Tom brings up some valid points. I have been using a 90 foot
vertical with a top hat for several years. It has latching
vacuum relays at the 30 and 60 foot levels, so that I can make
it look like a 30 foot vertical for 40, a 60 foot vertical
for 80, and a top loaded 90 foot vertical for 160. The voltage
across these relays is brutal, as Tom correctly points out.
I have had some reliability problems. I think that I really
should pot the relays because the terminals are too close
together when condensation occurs, which seems to be optimum
when I am trying to work 75M long path in the morning.
I am planning to rebuild the vertical, and I am thinking
now of using pneumatically operated knife switches or something.
This eliminates the problem of getting DC current up to the relays.
I am thinking about looking into the actuators that are used in
cars to open and close air conditioning vents. If anyone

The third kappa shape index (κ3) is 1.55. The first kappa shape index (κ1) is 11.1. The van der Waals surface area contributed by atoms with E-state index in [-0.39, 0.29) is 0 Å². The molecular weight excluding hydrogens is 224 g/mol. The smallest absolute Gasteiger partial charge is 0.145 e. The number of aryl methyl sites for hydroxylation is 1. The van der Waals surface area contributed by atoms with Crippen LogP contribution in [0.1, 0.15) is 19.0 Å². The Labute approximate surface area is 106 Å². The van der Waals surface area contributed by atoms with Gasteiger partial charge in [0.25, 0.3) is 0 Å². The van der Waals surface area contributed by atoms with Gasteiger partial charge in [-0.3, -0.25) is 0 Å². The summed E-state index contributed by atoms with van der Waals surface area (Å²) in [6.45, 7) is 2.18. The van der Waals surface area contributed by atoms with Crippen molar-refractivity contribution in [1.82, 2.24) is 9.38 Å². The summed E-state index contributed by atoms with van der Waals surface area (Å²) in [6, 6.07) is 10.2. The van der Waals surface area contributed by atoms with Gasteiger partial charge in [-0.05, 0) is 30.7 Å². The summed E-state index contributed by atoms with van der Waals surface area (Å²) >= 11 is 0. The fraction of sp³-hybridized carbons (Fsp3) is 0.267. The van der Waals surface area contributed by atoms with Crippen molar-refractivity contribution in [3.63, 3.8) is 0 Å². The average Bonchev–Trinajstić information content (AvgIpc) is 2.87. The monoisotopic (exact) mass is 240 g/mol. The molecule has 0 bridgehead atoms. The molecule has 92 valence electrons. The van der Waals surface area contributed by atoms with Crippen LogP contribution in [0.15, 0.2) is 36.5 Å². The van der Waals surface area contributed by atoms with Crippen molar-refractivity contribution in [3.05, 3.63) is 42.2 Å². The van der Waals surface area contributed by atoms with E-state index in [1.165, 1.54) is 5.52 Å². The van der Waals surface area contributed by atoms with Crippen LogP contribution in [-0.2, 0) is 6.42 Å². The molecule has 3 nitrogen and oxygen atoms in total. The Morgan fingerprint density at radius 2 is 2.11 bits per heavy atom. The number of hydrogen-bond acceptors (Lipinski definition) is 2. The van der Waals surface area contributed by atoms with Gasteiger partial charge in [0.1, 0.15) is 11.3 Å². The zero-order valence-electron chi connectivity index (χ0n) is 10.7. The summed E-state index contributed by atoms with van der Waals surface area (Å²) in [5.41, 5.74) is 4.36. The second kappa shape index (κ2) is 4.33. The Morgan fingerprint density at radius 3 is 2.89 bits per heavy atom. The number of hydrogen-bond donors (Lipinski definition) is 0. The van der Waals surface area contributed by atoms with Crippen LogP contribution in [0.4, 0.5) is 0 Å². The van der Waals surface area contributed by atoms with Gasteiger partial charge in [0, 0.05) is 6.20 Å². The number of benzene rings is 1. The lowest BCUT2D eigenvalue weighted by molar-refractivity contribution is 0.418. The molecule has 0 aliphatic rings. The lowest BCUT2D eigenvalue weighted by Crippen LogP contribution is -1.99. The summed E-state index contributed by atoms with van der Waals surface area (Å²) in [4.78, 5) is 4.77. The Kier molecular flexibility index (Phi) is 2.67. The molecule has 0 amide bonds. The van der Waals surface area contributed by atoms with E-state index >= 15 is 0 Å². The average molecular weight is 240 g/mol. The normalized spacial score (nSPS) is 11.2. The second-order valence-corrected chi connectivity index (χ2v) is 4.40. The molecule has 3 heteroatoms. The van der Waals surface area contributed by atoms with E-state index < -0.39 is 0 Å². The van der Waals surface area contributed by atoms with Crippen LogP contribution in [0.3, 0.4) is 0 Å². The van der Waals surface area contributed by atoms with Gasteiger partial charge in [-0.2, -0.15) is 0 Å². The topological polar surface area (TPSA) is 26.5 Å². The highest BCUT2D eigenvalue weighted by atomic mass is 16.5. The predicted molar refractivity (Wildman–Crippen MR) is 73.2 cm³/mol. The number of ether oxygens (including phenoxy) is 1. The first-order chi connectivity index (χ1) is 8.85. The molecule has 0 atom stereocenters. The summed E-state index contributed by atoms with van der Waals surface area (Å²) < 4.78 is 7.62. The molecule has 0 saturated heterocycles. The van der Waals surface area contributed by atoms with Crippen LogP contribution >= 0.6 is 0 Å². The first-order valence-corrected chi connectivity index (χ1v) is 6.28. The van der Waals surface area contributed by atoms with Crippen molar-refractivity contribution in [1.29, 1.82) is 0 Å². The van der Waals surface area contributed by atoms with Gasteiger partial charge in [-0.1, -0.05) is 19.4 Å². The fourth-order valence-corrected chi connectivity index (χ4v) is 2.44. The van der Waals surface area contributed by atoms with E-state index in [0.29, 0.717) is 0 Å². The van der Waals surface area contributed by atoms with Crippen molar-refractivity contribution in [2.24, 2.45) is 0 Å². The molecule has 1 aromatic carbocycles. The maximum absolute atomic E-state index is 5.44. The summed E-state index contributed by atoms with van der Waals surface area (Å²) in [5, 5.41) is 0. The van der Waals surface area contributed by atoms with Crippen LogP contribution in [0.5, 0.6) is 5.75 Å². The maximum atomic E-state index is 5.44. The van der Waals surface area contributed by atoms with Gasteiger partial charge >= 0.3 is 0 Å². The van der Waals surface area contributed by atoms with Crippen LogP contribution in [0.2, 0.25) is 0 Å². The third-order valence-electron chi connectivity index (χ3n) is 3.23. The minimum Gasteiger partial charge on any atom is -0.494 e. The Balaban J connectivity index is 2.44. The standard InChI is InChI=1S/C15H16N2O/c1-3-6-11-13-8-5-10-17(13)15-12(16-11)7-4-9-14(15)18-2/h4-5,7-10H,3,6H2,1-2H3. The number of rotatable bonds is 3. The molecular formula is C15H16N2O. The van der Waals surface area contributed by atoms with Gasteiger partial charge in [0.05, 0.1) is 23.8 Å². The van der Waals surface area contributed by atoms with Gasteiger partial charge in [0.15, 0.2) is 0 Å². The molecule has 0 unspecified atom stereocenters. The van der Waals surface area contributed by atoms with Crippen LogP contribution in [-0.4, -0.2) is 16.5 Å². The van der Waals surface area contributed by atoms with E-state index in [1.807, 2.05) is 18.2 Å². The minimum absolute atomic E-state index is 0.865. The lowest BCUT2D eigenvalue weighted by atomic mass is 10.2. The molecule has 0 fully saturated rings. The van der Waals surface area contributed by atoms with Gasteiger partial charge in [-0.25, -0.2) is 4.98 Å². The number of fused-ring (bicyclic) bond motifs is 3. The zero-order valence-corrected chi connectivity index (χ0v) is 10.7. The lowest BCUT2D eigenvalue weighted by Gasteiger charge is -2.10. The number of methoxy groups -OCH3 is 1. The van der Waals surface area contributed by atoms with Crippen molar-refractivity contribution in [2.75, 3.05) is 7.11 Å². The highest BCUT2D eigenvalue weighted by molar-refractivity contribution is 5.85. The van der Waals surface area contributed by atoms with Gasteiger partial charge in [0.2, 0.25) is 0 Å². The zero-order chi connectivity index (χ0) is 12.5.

has any bright ideas along these lines, I would be interested
in hearing about them.
Previously, I had the same vertical without relays. On 80 meters,
I simply fed the whole thing as a voltage fed antenna. Worked just
fine. For 40, I just put up a separate little 30 foot vertical
Details of the antenna are on my web site: www.karlquist.com
Rick Karlquist N6RK
[mailto:email@example.com]On Behalf Of Tom Rauch
Sent: Monday, July 16, 2001 5:54 PM
To: firstname.lastname@example.org; Ford Peterson
Subject: Re: [TowerTalk] Top Hat Switch
You are begging for problems. The relay is at a voltage point, and
worse yet you have a vertical!
The voltage can be as much as twice the voltage on a dipole at the
end, assuming you have a good ground system. That means you
could have the equal of what a dipole would do with 6 kW applied
I did this quickly using a 2" diameter vertical, and there was about
3 kV RMS with 2 kW of applied power. That's over 4kV peak
voltage, that you'd have to handle in all kinds of weather. You're
talking HV vacuum latching relays, which use a very high pull-in
current. You have to be sure the path across any insulation, when
wet, would remain open.
73, Tom W8JI
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